Quitting smoking and e-cigs
By now, it’s widely known that tobacco use is bad for health. According to the National Cancer Institute, tobacco use is a leading cause of cancer and related deaths. That includes all forms of tobacco — cigarettes, e-cigs (“vaping”) and smokeless chew or dip.
According to the U.S. Food & Drug Administration, almost 70% of adult smokers want to quit. Are you among them?
Benefits of quitting
If you or a loved one use tobacco, there are many reasons to quit — and many benefits to quitting. For example, people who quit smoking — no matter their ages — have longer life expectancies than those who keep smoking.
The health benefits kick in as soon as one quits smoking. According to the American Cancer Society1 and National Cancer Institute2 these include:
- Within hours, heart rate and blood pressure drop and carbon monoxide levels return to normal.
- Within weeks, circulation improves, and coughing and wheezing decrease.
- Within months, lung function improves.
- Within a few years, risk of cancer, heart disease and other chronic diseases decrease.
Can e-cigs help me quit smoking?
Electronic cigarettes — also known as e-cigs, vapes or mods — have recently become more popular. These devices are used to inhale an aerosol, which may contain nicotine, flavors and other chemicals.
Though e-cigs may be marketed as safer than cigarettes, or as a tool to reduce tobacco use, they’re not an FDA-approved quit aid, and there is no evidence that they actually help smokers quit.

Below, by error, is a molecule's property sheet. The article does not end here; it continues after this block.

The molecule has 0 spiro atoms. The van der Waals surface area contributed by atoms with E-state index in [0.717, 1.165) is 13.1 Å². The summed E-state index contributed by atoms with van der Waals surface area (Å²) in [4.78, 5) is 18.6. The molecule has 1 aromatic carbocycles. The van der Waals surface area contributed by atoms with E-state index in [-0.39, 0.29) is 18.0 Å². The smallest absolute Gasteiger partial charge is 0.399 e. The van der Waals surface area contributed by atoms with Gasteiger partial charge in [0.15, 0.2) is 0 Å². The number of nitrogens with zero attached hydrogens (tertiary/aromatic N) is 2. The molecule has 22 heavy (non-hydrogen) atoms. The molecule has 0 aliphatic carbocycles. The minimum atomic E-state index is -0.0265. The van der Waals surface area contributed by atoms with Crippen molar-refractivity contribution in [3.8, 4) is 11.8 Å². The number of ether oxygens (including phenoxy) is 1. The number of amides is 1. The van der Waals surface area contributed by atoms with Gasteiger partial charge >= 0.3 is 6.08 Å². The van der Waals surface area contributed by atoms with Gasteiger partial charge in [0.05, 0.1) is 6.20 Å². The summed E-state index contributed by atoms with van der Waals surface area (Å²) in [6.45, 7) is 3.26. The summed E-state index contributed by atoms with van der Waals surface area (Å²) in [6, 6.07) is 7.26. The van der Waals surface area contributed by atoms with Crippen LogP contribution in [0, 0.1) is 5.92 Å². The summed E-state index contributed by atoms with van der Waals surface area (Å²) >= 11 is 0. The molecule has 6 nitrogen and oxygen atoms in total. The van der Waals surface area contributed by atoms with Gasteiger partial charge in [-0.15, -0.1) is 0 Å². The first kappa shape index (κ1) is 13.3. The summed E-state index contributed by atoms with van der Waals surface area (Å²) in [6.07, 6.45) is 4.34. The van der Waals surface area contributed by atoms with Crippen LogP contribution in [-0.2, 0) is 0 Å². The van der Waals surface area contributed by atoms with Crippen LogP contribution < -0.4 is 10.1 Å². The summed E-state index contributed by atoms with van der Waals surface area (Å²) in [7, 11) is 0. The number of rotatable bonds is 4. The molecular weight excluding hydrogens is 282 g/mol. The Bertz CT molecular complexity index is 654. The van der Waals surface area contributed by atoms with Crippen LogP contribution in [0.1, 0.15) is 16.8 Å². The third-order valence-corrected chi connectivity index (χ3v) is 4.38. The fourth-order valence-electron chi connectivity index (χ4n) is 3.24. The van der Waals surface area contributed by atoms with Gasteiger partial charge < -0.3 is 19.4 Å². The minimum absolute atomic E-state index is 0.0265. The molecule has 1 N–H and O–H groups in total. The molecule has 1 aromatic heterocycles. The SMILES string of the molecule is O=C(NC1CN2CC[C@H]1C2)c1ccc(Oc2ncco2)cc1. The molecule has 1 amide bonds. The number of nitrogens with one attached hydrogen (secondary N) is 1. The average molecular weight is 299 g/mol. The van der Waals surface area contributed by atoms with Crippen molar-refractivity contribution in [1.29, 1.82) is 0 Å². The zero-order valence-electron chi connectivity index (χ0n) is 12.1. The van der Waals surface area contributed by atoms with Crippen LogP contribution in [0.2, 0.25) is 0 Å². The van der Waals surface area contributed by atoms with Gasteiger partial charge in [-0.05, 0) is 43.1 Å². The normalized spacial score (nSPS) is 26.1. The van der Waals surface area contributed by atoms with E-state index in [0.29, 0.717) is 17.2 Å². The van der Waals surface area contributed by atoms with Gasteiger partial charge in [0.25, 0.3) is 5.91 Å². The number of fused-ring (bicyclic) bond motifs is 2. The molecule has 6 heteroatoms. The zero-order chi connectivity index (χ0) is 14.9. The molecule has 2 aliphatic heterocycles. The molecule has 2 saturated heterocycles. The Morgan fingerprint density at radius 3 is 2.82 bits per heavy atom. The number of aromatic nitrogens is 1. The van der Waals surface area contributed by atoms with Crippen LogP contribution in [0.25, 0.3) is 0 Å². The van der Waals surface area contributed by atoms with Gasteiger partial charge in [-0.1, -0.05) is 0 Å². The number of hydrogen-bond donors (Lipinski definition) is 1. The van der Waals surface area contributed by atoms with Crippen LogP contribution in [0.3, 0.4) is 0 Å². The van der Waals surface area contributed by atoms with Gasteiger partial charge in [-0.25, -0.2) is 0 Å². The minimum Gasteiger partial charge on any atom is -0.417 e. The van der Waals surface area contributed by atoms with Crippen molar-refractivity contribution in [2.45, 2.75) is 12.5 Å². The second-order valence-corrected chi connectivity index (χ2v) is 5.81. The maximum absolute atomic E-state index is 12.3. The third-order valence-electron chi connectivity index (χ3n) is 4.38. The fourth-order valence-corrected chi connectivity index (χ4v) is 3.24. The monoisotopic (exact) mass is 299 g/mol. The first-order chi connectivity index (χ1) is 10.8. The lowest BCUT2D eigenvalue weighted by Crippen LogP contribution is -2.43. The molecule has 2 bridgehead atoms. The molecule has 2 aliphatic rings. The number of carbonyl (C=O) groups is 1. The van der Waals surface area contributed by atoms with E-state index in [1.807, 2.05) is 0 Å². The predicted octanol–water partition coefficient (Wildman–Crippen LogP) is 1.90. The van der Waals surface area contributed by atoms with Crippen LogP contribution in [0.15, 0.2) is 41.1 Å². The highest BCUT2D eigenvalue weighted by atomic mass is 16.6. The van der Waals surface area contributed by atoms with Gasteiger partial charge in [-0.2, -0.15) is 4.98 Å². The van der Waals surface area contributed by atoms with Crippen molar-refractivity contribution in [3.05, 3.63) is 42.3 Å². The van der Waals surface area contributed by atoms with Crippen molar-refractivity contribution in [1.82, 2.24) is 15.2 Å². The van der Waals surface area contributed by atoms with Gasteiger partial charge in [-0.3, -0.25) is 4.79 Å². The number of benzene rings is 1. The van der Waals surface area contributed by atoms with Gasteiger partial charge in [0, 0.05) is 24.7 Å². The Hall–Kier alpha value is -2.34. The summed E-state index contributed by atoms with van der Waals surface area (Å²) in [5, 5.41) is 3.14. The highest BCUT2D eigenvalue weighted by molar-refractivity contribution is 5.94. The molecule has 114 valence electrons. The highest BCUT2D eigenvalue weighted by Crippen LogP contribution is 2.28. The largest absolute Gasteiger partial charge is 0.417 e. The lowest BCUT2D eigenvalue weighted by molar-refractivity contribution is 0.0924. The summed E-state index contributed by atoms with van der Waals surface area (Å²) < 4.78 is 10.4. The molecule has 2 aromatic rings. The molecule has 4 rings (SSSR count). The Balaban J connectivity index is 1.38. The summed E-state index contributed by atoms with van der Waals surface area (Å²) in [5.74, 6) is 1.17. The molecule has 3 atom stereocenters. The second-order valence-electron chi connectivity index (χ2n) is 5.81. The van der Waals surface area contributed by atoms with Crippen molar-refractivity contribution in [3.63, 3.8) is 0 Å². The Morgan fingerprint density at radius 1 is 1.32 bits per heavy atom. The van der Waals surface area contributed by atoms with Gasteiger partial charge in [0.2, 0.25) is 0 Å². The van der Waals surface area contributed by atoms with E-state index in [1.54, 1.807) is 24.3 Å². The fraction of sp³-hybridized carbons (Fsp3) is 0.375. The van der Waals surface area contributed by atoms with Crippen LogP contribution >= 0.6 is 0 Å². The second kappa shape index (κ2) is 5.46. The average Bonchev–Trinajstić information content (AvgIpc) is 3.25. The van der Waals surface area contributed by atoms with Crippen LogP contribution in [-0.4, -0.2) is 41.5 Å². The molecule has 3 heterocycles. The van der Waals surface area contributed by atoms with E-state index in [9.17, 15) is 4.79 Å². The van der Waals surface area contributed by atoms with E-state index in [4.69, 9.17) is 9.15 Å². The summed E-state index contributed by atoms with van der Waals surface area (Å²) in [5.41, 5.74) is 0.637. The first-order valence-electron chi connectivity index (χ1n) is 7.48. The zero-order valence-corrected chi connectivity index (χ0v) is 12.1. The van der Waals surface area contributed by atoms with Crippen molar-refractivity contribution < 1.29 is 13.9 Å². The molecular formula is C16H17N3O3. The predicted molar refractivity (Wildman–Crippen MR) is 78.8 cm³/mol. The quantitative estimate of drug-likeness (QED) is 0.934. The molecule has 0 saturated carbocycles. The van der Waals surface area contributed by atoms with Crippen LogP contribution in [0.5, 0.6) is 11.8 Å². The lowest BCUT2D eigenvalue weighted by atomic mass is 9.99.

While e-cig vapor may have fewer toxic substances than cigarette smoke, users (and nearby non-users) are still exposed to many harmful substances, such as nicotine and toxic metals.
Research suggests that e-cig use may actually increase cigarette use in teens. And among adults, one study reported that smokers who used e-cigs were 28% less likely3 to quit successfully. Another showed that while e-cig users intended to quit smoking cigarettes, they actually continued to use both products.
The bottom line: There is no such thing as a risk-free tobacco product, and no safe level of tobacco use.
Quit For Life
You may be eligible for Quit For Life®, a clinically-proven coaching program4 created in collaboration with the American Cancer Society®. The program combines physical, psychological and behavioral tools to help overcome tobacco addiction. Support includes a Quit Coach® with a personalized quit plan, plus tools, such as online coaching and text messages.
Other ways to quit
Start by talking to a doctor, such as your primary care physician. He or she knows the full picture of your health and may help you make a plan to quit. There are also many trusted online resources, such as smokefree.gov or betobaccofree.gov. Trained counselors, like those at 1-800-QUIT-NOW, also provide free support.
- American Cancer Society. Guide to quitting smoking. When smokers quit – what are the benefits over time? Accessed August 22, 2018.
- National Cancer Institute. Harms of Cigarette Smoking and Health Benefits of Quitting. Accessed February 13, 2019.
- American Heart Association. What You Need to Know About Vaping. Accessed February 13, 2019.
- The Quit For Life Program provides information regarding tobacco cessation methods and related well-being support. Any health information provided by you is kept confidential in accordance with the law. The Quit For Life Program does not provide clinical treatment or medical services and should not be considered a substitute for your doctor’s care. Please discuss with your doctor how the information provided is right for you. Participation in this program is voluntary. If you have specific health care needs or questions, consult an appropriate health care professional. This service should not be used for emergency or urgent care needs. In an emergency, call 911 or go to the nearest emergency room. The American Cancer Society name and logo are trademarks of the American Cancer Society